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Jupiter and Venus get cozy in revealing late-night display

Red Planet also makes an appearance

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Be prepared to hear a lot of irritating New Age chatter about the planets being in alignment over the next few days, because some of them actually will be.

Venus and Jupiter have been lighting up the evening skies in the last few weeks and are drawing closer and closer together, until Venus passes just 3 degrees north of Jupiter between 12 to 15 March.

After that, they'll appear to separate again, with Venus, the brighter of the two, continuing to climb in the night sky and Jupiter sinking towards the horizon.

Conjunctions of Venus and Jupiter are not all that uncommon, but they need to meet at just the right place for us to be able to see them together from our vantage point on Earth.

In reality, Venus is around 150 million kilometres (93 million miles) from Earth and Jupiter is more than 600 million kilometres (373 million miles) further off, but they'll appear to line up side-by-side tonight and will appear to be just two finger-widths apart to viewers on Earth on Tuesday evening.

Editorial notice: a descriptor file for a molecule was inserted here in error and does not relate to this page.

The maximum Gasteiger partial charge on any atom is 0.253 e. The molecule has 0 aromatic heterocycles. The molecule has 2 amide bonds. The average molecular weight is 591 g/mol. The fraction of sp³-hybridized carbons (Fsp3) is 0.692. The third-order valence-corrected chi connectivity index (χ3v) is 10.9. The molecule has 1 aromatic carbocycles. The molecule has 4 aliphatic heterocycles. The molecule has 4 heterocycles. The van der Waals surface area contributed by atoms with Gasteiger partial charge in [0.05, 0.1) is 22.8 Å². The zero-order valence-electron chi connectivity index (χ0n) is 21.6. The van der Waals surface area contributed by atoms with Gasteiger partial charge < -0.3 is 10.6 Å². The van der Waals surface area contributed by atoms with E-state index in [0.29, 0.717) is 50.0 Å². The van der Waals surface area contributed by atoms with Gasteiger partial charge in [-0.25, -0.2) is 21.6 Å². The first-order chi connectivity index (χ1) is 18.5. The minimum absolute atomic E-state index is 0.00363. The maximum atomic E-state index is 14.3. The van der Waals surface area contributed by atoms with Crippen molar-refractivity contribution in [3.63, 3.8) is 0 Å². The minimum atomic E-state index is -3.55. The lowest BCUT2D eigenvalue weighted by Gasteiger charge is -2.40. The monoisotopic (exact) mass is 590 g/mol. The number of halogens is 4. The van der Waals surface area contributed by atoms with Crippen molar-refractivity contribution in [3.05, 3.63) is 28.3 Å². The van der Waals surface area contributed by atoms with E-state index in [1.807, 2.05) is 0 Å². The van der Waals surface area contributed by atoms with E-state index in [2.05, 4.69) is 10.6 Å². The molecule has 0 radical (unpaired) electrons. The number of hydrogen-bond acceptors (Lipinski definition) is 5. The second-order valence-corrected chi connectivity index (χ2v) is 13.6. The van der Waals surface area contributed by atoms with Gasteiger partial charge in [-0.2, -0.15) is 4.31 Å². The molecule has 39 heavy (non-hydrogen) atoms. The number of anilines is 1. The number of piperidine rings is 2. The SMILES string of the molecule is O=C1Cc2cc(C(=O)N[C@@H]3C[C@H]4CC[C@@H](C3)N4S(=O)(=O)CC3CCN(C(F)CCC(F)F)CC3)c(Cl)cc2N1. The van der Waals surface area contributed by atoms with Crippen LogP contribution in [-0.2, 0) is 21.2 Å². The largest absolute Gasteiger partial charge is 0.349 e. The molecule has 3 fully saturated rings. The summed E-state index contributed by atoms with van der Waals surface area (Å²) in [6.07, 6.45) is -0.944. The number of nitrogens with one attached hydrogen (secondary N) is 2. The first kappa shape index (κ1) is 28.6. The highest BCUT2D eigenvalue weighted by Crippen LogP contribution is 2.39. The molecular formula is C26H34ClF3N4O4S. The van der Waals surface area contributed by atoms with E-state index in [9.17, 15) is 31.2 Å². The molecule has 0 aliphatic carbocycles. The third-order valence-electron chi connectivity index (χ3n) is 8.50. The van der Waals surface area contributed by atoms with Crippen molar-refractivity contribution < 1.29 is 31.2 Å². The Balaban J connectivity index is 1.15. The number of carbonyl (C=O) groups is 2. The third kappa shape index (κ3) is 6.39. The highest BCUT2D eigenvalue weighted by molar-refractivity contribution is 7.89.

The planetary alignment is not the only show for skywatchers this month. Stargazers will already have noticed Venus and Jupiter edging ever nearer, and will also have seen Mercury sitting just above the horizon after sunset on 8 March.

Mars is also apparent in the sky this month as the Red Planet has come within 100 million kilometres (62 million miles) of Earth, an event that takes place once every 26 months. The closest the planet came was on 5 March, but Mars is still bright in the sky.

Later this month, as Venus and Jupiter move away from each other again, the crescent moon will sit alongside Jupiter on 25 March and then Venus, higher up in the sky, the next night. ®

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